Archive for May, 2012

I call this new painting,  18″ by 26″ on paper,   Liebestraum after the title of the famous piano piece from  composer Franz Liszt.  Liebestraum translates as dream of love and there is a dreamlike qualityto this piece, in the way the two trees intertwine to become almost one beneath a warm dusky sky and in the way the thin white ribbon of a path winds rhythmically through the landscape in a way that seems to mimic the graceful weaving of the musical composition’s melody. 

Looking just now, I notice that the two fields in the center, one orange and the other yellow, seem to form a divided heart shape, like one of those pairs of lovers’ pendants where each contains a half of a heart.  Interesting that this evaded my eye before.

Yhe Hungarian-born Franz Liszt is an interesting character.  He was a phenomenon of his time, a womanizing piano virtuoso whose playing caused  an incredibly frenzied response from his adoring female fans.  There was such a hysteria over his performances that a term, Lisztomania, was coined by the physicians who studied the effects at the time.  We don’t often think of classical  performers, particularly of the mid 1800’s, as having the public persona of an Elvis but Liszt may have been the prototype for the modern rock star.  For you film buffs, you no doubt recognize Lisztomania as the title of the Ken Russell film from the 1970’s that featured The Who’s Roger Daltrey as the pianist in a slightly twisted telling of his tale.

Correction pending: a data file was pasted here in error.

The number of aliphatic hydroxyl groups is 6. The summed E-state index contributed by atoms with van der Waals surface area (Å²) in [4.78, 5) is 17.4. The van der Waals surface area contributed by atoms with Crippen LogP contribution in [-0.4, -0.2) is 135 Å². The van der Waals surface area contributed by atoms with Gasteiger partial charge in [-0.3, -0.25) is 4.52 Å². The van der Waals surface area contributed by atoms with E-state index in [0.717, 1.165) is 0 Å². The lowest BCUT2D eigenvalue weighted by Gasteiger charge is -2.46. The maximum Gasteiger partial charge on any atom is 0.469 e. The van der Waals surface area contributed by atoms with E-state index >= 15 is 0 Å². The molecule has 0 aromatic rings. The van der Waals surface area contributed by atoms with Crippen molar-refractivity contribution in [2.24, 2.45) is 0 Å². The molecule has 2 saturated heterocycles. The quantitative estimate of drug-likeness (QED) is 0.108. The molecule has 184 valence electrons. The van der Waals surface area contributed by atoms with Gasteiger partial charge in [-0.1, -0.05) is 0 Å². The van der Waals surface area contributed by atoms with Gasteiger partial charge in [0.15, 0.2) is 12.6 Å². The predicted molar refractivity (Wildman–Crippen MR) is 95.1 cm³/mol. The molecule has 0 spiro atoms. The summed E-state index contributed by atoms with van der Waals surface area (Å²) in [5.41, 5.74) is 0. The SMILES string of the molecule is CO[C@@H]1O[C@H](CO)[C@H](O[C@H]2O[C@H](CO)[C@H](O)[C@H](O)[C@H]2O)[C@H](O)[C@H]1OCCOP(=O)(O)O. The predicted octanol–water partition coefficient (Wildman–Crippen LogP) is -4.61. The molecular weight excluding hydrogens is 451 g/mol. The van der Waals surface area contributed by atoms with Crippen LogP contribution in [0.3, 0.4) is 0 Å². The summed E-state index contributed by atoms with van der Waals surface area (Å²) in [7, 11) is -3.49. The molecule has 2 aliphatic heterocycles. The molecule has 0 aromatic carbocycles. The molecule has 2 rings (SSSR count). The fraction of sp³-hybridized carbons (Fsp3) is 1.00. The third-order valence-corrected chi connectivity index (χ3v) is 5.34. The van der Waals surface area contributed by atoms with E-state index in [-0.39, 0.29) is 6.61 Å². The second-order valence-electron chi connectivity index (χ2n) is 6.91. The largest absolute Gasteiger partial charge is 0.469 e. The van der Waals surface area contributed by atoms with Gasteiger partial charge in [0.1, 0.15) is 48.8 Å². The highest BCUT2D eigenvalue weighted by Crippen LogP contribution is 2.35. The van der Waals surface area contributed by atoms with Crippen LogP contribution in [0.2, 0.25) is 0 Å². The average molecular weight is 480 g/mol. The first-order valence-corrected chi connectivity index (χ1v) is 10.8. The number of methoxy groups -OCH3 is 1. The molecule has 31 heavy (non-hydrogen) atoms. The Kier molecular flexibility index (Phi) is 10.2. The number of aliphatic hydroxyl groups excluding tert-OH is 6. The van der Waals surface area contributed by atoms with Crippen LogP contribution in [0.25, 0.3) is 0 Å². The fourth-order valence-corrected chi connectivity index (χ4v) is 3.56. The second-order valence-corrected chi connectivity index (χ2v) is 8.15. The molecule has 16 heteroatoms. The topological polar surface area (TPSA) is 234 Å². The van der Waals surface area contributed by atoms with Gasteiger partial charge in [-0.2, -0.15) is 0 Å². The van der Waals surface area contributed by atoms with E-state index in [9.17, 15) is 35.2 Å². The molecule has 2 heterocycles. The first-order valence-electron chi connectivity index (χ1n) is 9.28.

The painting, Liebestraum, is part of my show which opnes next Friday at the Principle Gallery in Alexandria, VA.

Although it is primarily a piano piece, I do like this guitar version.  Enjoy.



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I am in the final days of preparations for my show, A Place to Stand, which opens next Friday, June 8th, at the Principle Gallery in Alexandria.  This always seems to be  the most tedious part of my job, at least while I’m in the midst of it.  The painting is set aside and long days are spent staining and sanding frames, cutting  mats and putting it all together to make what I hope is a great show. 

 But near the end of the tedium and  the angst which comes as the deadline appoaches, it begins to become exciting again as the paintings, which have been strewn around the studio in various stages of completion and without any sort of framing or final finish, begin to come to life for me.  It’s like the final presentation suddenly clicks some deeply hidden switch and what seemed like only potential before now becomes a separate entity before my eyes, complete and self-contained in its message and meaning.  

It’s at this point that I get to really look with focus for what may be the last time at much of this work.  During the process a painting may be completed and set aside, only to get an occasional glimpse or passing glance.  But now I get to take a last long look and see what is really there.  I am seldom disappointed at this stage.  Paintings that would do that don’t make it this far.  But sometimes I am simply satisfied,  the painting being just as I had expected.  But once in a while it all comes together and a piece meets every aspiration I have for it, making it feel like more than the sum of its parts.

That is how I feel about this new painting.  It is titled Archaeology: Future Past and is a 12″ by 24″ canvas.  It does just what I wanted the Archaeology pieces to do which is to to have an immediate and strong look, an instant identity  that the viewer takes it in and gets a sense of   from a distance.  The subterranean deris field reveals itself as the viewer nears and has its own rhythm and narrative, contained in yet separate from the strong presence  of the scene above.  Even the ribbons of strata that separate the two parts here have a strong rhythmic presence that adds greatly to the whole.